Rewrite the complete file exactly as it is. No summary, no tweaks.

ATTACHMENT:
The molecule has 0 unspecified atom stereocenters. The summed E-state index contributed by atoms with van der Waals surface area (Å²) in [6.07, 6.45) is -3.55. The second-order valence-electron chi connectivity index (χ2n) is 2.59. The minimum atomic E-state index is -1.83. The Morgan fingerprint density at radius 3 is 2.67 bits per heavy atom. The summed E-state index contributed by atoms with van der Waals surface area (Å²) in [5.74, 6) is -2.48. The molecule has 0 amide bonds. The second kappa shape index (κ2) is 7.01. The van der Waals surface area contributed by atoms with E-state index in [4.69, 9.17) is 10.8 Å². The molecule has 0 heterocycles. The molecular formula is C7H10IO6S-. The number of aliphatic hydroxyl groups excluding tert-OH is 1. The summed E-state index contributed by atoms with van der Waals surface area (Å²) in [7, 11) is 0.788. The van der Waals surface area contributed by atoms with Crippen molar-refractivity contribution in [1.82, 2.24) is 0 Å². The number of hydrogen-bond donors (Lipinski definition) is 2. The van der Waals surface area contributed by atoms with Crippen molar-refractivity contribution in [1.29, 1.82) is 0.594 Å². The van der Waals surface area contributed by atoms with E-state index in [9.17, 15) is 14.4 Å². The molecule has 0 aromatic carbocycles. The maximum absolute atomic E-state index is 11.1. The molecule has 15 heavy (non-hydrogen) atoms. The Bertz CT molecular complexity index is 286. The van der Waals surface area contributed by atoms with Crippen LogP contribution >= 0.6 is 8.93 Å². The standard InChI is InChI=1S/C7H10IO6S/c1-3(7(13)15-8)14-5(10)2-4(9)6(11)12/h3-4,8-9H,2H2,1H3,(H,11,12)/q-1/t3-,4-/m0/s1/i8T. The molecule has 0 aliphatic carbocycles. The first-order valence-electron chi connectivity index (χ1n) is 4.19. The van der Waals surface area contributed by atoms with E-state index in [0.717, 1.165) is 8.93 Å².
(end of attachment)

The molecule has 0 unspecified atom stereocenters. The summed E-state index contributed by atoms with van der Waals surface area (Å²) in [6.07, 6.45) is -3.55. The second-order valence-electron chi connectivity index (χ2n) is 2.59. The minimum atomic E-state index is -1.83. The Morgan fingerprint density at radius 3 is 2.67 bits per heavy atom. The summed E-state index contributed by atoms with van der Waals surface area (Å²) in [5.74, 6) is -2.48. The molecule has 0 amide bonds. The second kappa shape index (κ2) is 7.01. The van der Waals surface area contributed by atoms with E-state index in [4.69, 9.17) is 10.8 Å². The molecule has 0 heterocycles. The molecular formula is C7H10IO6S-. The number of aliphatic hydroxyl groups excluding tert-OH is 1. The summed E-state index contributed by atoms with van der Waals surface area (Å²) in [7, 11) is 0.788. The van der Waals surface area contributed by atoms with Crippen molar-refractivity contribution in [1.82, 2.24) is 0 Å². The number of hydrogen-bond donors (Lipinski definition) is 2. The van der Waals surface area contributed by atoms with Crippen molar-refractivity contribution in [1.29, 1.82) is 0.594 Å². The van der Waals surface area contributed by atoms with E-state index in [9.17, 15) is 14.4 Å². The molecule has 0 aromatic carbocycles. The maximum absolute atomic E-state index is 11.1. The molecule has 15 heavy (non-hydrogen) atoms. The Bertz CT molecular complexity index is 286. The van der Waals surface area contributed by atoms with Crippen LogP contribution >= 0.6 is 8.93 Å². The standard InChI is InChI=1S/C7H10IO6S/c1-3(7(13)15-8)14-5(10)2-4(9)6(11)12/h3-4,8-9H,2H2,1H3,(H,11,12)/q-1/t3-,4-/m0/s1/i8T. The molecule has 0 aliphatic carbocycles. The first-order valence-electron chi connectivity index (χ1n) is 4.19. The van der Waals surface area contributed by atoms with E-state index in [0.717, 1.165) is 8.93 Å².